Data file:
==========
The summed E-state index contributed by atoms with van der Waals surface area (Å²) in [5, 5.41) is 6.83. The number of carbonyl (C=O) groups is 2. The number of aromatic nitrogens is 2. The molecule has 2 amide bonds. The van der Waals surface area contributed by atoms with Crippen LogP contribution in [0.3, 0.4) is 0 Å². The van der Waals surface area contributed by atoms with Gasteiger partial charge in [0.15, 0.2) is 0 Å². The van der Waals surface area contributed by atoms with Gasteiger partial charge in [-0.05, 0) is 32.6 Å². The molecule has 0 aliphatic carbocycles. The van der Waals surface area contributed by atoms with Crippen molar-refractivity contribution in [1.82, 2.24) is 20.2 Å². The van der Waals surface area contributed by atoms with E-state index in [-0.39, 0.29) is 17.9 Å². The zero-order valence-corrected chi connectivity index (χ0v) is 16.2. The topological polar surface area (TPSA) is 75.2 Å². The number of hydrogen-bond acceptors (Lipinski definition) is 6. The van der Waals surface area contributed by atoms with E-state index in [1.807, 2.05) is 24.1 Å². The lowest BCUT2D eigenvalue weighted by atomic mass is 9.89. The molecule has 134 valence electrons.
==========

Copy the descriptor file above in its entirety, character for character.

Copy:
The summed E-state index contributed by atoms with van der Waals surface area (Å²) in [5, 5.41) is 6.83. The number of carbonyl (C=O) groups is 2. The number of aromatic nitrogens is 2. The molecule has 2 amide bonds. The van der Waals surface area contributed by atoms with Crippen LogP contribution in [0.3, 0.4) is 0 Å². The van der Waals surface area contributed by atoms with Gasteiger partial charge in [0.15, 0.2) is 0 Å². The van der Waals surface area contributed by atoms with Gasteiger partial charge in [-0.05, 0) is 32.6 Å². The molecule has 0 aliphatic carbocycles. The van der Waals surface area contributed by atoms with Crippen molar-refractivity contribution in [1.82, 2.24) is 20.2 Å². The van der Waals surface area contributed by atoms with E-state index in [-0.39, 0.29) is 17.9 Å². The zero-order valence-corrected chi connectivity index (χ0v) is 16.2. The topological polar surface area (TPSA) is 75.2 Å². The number of hydrogen-bond acceptors (Lipinski definition) is 6. The van der Waals surface area contributed by atoms with E-state index in [1.807, 2.05) is 24.1 Å². The lowest BCUT2D eigenvalue weighted by atomic mass is 9.89. The molecule has 134 valence electrons.